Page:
Over the years the campaign for justice for Shaker Aaker has seemed an almost hopeless one. Turning out with family and supporters to hand-deliver petitions to Downing Street or the US Embassy in London has been a forlorn affair, marked by an increasingly desperate sense that no-one in authority cared and no-one was listening.
Guantánamo’s prisoner #239, a man with a family, with a right to be given a proper trial or released, had apparently been cast into oblivion. Held improperly, indefinitely, interminably.
Now, after the best part of a decade and a half, news that Aamer is to be spared the perpetual detention without trial that Guantánamo represents is a strange sort of “victory” for his long-suffering family. Four children, his wife and other family and friends have been cut off from him for nearly 14 years - more than the entire lifetime of his youngest son Faris.
Meanwhile, having had to endure the psychological torture of years in a Guantánamo isolation block plus, he alleges, repeated assaults by guards, Aamer’s health has deteriorated alarmingly. To the very end the US authorities blocked efforts by his lawyers for him to be examined by independent doctors. When - hitches apart - he gets on a plane to the UK next month it will be after an unimaginable ordeal, without an apology and with little or no explanation.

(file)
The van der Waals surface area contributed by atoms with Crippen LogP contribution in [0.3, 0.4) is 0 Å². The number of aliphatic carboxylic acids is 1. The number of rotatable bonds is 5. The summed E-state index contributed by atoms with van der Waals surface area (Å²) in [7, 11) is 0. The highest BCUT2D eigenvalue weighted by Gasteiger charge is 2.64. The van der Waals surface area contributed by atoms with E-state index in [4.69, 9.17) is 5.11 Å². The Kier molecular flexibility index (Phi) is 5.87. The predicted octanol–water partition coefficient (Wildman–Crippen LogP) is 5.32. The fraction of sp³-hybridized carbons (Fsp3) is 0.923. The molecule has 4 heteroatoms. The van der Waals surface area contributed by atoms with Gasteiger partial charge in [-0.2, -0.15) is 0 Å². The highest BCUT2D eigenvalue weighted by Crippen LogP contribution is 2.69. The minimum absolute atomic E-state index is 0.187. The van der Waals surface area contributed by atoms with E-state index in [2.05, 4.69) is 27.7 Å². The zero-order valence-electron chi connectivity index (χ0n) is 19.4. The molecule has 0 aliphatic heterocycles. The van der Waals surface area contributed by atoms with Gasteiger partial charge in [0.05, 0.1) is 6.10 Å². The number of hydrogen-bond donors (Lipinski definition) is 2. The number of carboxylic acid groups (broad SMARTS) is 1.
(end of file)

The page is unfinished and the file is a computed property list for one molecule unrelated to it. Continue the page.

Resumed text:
And that’s what's most worrying about the saga of Shaker Aamer and hundreds of others who’ve had their lives violently interrupted by the lawlessness of Guantánamo. There’s no rational explanation for what’s happened to them.
Certainly there’s been no legal basis for Guantánamo. Spurious Bush-era arguments about it be “consistent with” the Geneva Conventions unravelled immediately. Instead Guantánamo was revealed to be a deeply irresponsible extra-legal experiment. And as a clear symbol of US injustice, Guantánamo has, as the UN expert Juan Méndez suggests, almost certainly fuelled international terrorism, not prevented it.
Shaker Aamer’s long-overdue return to Britain brings one long, painful chapter to a close (though for 113 other detainees the Guantánamo nightmare is still far from over).
The wider story, though, is not just how the United States indulged in an orgy of international kidnapping, secret detention and torture, but how its international partners aided and abetted this rampant lawlessness.
The UK’s own shameful role in this episode is still largely hidden from public view. That’s why we still need a fully-independent, judge-led inquiry into that role.
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